When I was growing up, we spent our summers in Spain. The first evening of our holidays would often begin in the car, somewhere on Devil’s Tower Road, waiting to cross the border. There were times I remember it taking four hours. Once we got to the relatively enviable position of crossing the runway, I thought about how it would have been quicker to fly to London than get into Spain.
That border felt like a prison, with its chain link fence and barbed wire. The armed Guardia Civil checking passports. Its message was (and is) that it is a privilege to allow you access to space and movement. And what I realise now is what I felt most of all was a state of passivity. This was something that just happened. It was the way the world worked, and as far as I was aware, it was the way the world had always worked and would always continue to be.
The feelings I had about myself had me in the same state. I don’t think anyone ever sat me down and explicitly told me that it was bad for people of the same sex to have feelings for each other. It was something I absorbed. From church, from school, from the television and from captured conversations adults had. It was a transgressive act, and disease, unhappiness, exile, loneliness and death were its own justifiable punishments.
When summer ended, I would go back to school and learn about Shakespeare and the Tudors, about the topographical makeup of Bury St. Edmunds, and about the life of Jesus, who seemed to have lived in some exotic ancient fantasia. Teachers tried their best to weave things into a UK curriculum that felt closer to home. We learned about the Gibraltar sieges, and an English Literature teacher would bravely insinuate things about Wilfred Owen and T.S. Eliot. But it was never on the page.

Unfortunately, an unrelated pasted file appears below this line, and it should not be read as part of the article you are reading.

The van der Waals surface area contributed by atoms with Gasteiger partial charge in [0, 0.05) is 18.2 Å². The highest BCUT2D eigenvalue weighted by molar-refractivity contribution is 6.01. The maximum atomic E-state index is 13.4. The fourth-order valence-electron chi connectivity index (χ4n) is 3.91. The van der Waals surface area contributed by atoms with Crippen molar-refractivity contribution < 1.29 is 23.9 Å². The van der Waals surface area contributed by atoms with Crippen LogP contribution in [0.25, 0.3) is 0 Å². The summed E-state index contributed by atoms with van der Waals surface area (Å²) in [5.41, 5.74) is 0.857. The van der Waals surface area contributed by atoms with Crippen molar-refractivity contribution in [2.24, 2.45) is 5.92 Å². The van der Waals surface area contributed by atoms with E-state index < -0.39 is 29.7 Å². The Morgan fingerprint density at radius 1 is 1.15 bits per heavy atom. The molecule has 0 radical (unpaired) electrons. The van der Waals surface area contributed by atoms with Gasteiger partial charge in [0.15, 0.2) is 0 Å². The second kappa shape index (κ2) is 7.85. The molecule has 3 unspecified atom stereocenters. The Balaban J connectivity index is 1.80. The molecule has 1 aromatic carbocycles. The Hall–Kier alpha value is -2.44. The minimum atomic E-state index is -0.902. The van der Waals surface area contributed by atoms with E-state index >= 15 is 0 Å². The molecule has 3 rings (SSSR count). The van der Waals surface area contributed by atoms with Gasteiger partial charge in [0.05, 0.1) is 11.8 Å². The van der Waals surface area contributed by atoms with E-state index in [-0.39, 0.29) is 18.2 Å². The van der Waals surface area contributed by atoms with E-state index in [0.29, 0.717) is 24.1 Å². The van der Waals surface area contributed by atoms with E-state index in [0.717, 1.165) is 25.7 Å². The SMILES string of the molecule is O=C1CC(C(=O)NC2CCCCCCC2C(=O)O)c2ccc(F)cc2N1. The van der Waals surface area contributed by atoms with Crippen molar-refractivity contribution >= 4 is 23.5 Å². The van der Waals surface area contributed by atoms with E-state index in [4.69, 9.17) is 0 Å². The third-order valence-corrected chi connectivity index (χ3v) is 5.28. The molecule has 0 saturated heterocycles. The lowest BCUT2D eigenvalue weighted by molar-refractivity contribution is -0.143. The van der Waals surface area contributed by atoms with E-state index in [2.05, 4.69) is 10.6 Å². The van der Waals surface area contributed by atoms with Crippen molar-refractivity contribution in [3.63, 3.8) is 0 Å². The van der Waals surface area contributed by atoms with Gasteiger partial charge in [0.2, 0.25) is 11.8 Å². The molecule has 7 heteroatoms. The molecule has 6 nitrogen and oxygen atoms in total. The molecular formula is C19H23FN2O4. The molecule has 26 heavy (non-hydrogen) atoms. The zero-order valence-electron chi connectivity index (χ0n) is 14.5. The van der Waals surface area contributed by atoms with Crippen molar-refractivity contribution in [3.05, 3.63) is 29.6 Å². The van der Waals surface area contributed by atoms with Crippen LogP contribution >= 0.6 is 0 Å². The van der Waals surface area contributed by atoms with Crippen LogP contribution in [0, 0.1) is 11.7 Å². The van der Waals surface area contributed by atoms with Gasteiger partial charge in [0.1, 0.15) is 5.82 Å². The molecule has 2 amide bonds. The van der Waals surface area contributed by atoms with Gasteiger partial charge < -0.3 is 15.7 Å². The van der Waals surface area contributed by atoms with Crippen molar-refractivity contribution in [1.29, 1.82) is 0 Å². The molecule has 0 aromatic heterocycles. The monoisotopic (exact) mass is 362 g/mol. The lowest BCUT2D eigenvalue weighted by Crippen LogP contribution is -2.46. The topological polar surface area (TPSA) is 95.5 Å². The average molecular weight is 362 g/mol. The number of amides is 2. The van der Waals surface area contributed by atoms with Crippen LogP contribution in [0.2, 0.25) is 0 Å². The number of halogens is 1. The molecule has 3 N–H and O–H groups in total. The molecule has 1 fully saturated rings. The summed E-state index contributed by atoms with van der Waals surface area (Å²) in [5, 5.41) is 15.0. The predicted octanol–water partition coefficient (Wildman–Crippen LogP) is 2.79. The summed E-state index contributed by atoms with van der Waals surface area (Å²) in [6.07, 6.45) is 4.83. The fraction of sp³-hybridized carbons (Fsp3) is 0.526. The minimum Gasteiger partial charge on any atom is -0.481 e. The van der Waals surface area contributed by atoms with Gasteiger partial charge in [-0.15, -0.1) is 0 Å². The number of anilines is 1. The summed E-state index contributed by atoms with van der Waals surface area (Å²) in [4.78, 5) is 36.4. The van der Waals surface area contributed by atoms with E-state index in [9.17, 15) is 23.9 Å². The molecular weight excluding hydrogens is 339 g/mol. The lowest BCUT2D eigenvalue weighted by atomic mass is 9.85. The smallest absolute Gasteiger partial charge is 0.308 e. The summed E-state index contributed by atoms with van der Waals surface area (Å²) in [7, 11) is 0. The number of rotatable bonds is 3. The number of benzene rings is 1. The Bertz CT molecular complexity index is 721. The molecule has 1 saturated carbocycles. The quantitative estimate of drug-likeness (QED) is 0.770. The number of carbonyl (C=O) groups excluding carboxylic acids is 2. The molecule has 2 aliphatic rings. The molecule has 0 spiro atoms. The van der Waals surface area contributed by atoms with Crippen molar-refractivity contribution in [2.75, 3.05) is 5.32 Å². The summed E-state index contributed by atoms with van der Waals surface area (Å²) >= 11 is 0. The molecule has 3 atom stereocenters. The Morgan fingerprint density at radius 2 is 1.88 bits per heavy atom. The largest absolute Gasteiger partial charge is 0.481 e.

I didn’t learn about the border closure between 1969 and 1985. About the Spanish Civil War. The 1967 referendum. I didn’t learn about the Stonewall riots, Audre Lorde or Allen Ginsberg. We learned about Ancient Greece without even touching a bit on Alexander and Hephaestion. Who the intended of Shakespeare’s sonnets may have been. How Mediterranean we are as Gibraltarians and how much that is reflected in the Bible, which takes place in an area about the same distance to Gibraltar as Bury St. Edmunds. And we were definitely never going to learn about the love between David and Jonathan.
So what I learned, by some process of cultural osmosis, was to develop a personality that would ensure my survival. To keep my head down, stay quiet, and lose my voice completely. That the only safe place I could ever be myself was my bedroom. That the battle was already lost before I had even started, because I would never marry a woman or play football. And that if I had any chance at all of getting out of this alive, it would be in a wider world that was quite literally being gatekept. To this day, there are moments I feel comfortable enough to be completely myself in social situations, and I spend the way home thinking, was that too much? Was I too much myself? Was I too loud? Did I take up too much space?
The border between my Gibraltarianness and Queerness tells a similar story. It’s one of constant attempted erasure. If I wanted to, I could claim to be English. I could have claimed to be straight. I could have said to the many people who have confronted me on both identities that yes, they are right in whatever mistakes and assumptions they have made. That it doesn’t matter. When we’re wiped off the map. When we’re wiped out of history. All the blood and tears of the people who came before you, who struggled for a better life and the right to live in the space that you do, don’t matter.